As a man he is a fairly quiet and private fellow, modest and straight-talking so I can’t see him displaying the kind of hubris of Jose Mourinho or the control-freak style of Ferguson. I think he may well be United’s equivalent to Pep Guardiola if he stays on and is given the freedom to implement his ideas as a coach.


His influences and points of reference as a coach seem to be noted as Mark Hughes, Roy Keane, Paul Ince and Steve Bruce whom he seems to have most admiration for. The kind of caring coach, the coach who wraps his arm around the youngsters and gives them belief and confidence appears to be his ideal role model.

If he takes the tough-love approach of Keane and expects discipline from the players who respect him, as well as offering support in that Bruce mould, you would expect he can build the confidence back up in the players as well as ensuring there is a full commitment of 100 per cent. I think the current squad are crying out for that kind of leader and it could really relieve them initially as well as buoy them in the future.

System and Style

"I think what this course does teach you is that there is no right or wrong way, so I might have a playing philosophy but you have to be adaptable as well. Maybe you haven't got the players to play that way, which was what Carlo Ancelotti was saying,” he continued.

"I found that really interesting, it was similar to me, growing up on 4-4-2 really. He didn't sign Roberto Baggio because he didn't fit into his philosophy at the time. So you have to be adaptable and maybe not be: 'I'm going to play like this.' You evolve really."

Looking at this comment especially, it appears he would like to fuse the kind of attacking 4-4-2 of the past under Ferguson with an adapted approach to best suit the players in the squad at present.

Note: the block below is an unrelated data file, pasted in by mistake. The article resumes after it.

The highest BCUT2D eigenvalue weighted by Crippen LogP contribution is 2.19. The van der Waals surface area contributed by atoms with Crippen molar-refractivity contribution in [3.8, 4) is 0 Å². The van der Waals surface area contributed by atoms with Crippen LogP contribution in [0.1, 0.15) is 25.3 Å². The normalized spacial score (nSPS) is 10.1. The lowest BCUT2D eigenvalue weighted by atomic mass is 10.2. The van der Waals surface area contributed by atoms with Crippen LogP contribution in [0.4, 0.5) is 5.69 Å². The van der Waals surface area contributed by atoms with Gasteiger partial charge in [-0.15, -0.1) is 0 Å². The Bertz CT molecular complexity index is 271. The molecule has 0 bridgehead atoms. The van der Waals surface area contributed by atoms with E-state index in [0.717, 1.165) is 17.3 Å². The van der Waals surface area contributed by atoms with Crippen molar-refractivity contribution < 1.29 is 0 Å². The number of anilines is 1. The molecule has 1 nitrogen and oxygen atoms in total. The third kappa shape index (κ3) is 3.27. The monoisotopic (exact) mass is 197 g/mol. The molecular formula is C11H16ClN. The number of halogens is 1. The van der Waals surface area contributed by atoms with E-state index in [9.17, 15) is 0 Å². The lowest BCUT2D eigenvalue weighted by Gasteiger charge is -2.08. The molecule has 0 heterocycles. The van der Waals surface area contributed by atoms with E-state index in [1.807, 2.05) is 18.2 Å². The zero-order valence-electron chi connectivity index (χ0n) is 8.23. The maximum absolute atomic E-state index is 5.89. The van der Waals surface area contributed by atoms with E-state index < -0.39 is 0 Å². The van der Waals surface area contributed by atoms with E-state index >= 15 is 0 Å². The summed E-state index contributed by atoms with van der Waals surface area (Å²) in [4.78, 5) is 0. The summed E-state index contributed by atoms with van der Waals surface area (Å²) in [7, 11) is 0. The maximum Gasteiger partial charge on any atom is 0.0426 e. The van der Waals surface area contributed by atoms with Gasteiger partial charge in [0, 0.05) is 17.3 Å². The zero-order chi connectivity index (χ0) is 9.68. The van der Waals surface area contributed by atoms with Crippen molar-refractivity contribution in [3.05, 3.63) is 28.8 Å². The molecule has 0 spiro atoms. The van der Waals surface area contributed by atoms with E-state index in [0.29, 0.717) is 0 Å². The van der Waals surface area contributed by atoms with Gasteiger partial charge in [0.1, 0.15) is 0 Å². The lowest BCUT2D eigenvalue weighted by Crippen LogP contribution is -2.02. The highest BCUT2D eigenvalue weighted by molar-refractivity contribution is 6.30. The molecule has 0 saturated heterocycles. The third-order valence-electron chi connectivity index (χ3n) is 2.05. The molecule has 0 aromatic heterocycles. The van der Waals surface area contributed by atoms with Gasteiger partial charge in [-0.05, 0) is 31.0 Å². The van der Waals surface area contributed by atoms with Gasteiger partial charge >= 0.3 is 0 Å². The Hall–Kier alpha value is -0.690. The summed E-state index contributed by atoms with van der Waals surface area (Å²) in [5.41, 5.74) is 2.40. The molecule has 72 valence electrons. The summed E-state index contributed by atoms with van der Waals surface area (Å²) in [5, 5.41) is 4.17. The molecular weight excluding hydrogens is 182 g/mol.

Given the likes of Robin van Persie, Wayne Rooney, Juan Mata, Michael Carrick, Adnan Januzaj, and Antonio Valencia, an attacking 4-4-2 or more like a 4-4-1-1 would ideally suit Giggs’ United. Van Persie could play as the target-man with Wayne Rooney as the second striker; Juan Mata could play behind the No.10 in his favoured position as the attacking central midfielder with the protection of Michael Carrick alongside him, the pace of Valencia outside him and Januzaj’s quality to offer support coming in off the flank.

The fullbacks can always push up to offer support so the Red Devils don’t get overrun in midfield and Wayne Rooney can drop deep to combine with the record signing or push forward to feed Van Persie.

Given that Giggs is a former winger, I would expect him to create more width in the play to make space for Van Persie, Rooney and Mata to operate in the central areas. Likewise, Giggs was never lazy to get back and support his fullback behind him, so I would expect him to ensure there is more defensive focus from the whole team to stop the team leaking goals as they have done under Moyes. Who knows, in the months and years to come maybe there will be a banner at Old Trafford reading ‘Ryan Giggs is a Genius’.